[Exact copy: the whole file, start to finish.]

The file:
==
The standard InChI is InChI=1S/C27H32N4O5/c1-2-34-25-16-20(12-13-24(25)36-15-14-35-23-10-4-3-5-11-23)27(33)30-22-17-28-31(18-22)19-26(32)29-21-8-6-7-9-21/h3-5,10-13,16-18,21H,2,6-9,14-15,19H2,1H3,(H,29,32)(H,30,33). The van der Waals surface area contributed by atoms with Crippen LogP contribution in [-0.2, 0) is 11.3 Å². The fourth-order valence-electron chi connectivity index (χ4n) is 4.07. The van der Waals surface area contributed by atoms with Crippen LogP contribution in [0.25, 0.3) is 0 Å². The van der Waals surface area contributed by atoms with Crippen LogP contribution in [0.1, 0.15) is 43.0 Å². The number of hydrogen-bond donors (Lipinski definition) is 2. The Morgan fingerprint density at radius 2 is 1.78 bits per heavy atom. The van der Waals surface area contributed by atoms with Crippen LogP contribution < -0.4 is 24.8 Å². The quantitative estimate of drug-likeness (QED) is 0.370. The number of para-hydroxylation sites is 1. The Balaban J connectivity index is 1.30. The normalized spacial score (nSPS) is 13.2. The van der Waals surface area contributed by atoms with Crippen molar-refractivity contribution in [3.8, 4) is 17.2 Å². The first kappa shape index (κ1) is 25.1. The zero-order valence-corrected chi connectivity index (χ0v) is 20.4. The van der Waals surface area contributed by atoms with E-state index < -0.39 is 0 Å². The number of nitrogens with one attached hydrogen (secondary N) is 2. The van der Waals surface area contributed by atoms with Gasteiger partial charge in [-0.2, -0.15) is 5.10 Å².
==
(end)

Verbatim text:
The standard InChI is InChI=1S/C27H32N4O5/c1-2-34-25-16-20(12-13-24(25)36-15-14-35-23-10-4-3-5-11-23)27(33)30-22-17-28-31(18-22)19-26(32)29-21-8-6-7-9-21/h3-5,10-13,16-18,21H,2,6-9,14-15,19H2,1H3,(H,29,32)(H,30,33). The van der Waals surface area contributed by atoms with Crippen LogP contribution in [-0.2, 0) is 11.3 Å². The fourth-order valence-electron chi connectivity index (χ4n) is 4.07. The van der Waals surface area contributed by atoms with Crippen LogP contribution in [0.25, 0.3) is 0 Å². The van der Waals surface area contributed by atoms with Crippen LogP contribution in [0.1, 0.15) is 43.0 Å². The number of hydrogen-bond donors (Lipinski definition) is 2. The Morgan fingerprint density at radius 2 is 1.78 bits per heavy atom. The van der Waals surface area contributed by atoms with Crippen LogP contribution < -0.4 is 24.8 Å². The quantitative estimate of drug-likeness (QED) is 0.370. The number of para-hydroxylation sites is 1. The Balaban J connectivity index is 1.30. The normalized spacial score (nSPS) is 13.2. The van der Waals surface area contributed by atoms with Crippen molar-refractivity contribution in [3.8, 4) is 17.2 Å². The first kappa shape index (κ1) is 25.1. The zero-order valence-corrected chi connectivity index (χ0v) is 20.4. The van der Waals surface area contributed by atoms with E-state index < -0.39 is 0 Å². The number of nitrogens with one attached hydrogen (secondary N) is 2. The van der Waals surface area contributed by atoms with Gasteiger partial charge in [-0.2, -0.15) is 5.10 Å².